• Many local and state governments have announced bans on large community gatherings. Private companies and academic institutions have shifted to a work or study-from-home model or closing down temporarily. Food hoarding is occurring across the country, thus potentially putting low income and frail populations at risk for access to food. Hospitals must understand the immediate and specific local impacts of this pandemic and produce regular, real-time updates and corresponding actions regarding any areas of risk, including resource availability, process efficacy and financial impact.
  • As disease incidence continues to rise, panic and confusion may spread in the community. Hospitals may be inundated with high-risk cases, lower acuity patients and a large volume of calls from concerned patients. Strategies for education and outreach are key to dispel rumors and increase evidence-based awareness, promoting community safeguards and prevention.


Mitigation Opportunity: Dedicate an internal “czar” with deputies for 24/7 coverage

  • Designate a single executive, such as the chief medical officer (CMO), chief operations officer (COO) or chief nursing officer (CNO), to oversee emergency operations and communications.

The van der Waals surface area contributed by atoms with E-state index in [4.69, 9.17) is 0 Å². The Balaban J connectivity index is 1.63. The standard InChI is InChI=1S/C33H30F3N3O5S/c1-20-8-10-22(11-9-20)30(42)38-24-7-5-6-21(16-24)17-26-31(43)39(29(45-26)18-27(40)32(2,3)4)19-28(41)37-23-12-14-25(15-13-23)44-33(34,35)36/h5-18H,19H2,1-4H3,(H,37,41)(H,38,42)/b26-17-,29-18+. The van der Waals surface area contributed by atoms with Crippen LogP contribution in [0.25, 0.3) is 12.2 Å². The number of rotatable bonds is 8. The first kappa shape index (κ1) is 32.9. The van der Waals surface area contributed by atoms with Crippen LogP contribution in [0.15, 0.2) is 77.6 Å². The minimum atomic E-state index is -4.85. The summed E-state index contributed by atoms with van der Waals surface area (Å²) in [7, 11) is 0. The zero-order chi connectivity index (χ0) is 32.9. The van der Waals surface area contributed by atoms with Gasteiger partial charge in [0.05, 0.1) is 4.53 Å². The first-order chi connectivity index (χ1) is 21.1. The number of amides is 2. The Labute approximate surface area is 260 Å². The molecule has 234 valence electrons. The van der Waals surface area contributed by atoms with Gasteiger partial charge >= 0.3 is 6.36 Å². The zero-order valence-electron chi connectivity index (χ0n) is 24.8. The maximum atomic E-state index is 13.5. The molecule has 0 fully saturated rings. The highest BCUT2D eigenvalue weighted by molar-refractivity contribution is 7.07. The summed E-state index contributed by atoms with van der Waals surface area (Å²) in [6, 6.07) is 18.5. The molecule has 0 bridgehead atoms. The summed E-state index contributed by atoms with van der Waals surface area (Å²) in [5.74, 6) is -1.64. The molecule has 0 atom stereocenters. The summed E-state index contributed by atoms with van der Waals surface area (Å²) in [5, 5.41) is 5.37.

• Ensure consistency in communication; the designated executive should review all documents and communications to physicians, staff, patients and family and to the larger community.
  • Rotate other support deputies or executives to provide coverage 24 hours, 7 days a week as well as serve as backup should the designated “czar” themselves need to self-quarantine or otherwise take time off.


Mitigation Opportunity: Develop a communication plan

  • In times of health crises, patients look to their clinical providers for answers. Provide staff with regular information updates, talking points and resources for unanticipated questions so they can deliver clear and up-to-date messages to patients.
  • Beyond individual messaging, develop an overarching communication strategy that leverages a full range of communication channels so that the hospital can translate national news, hearsay and misinformation into the local reality and support public health efforts. This includes a highly structured social media strategy and coordination with local public health agencies


Mitigation Opportunity: Leverage data analytics and reporting

  • Leverage data from existing systems to define metrics that monitor the changing status and serve as leading indicators of needs or issues. Through regular reporting and review of these metrics, hospital administration can make timely decisions and remain proactive to mitigate risks.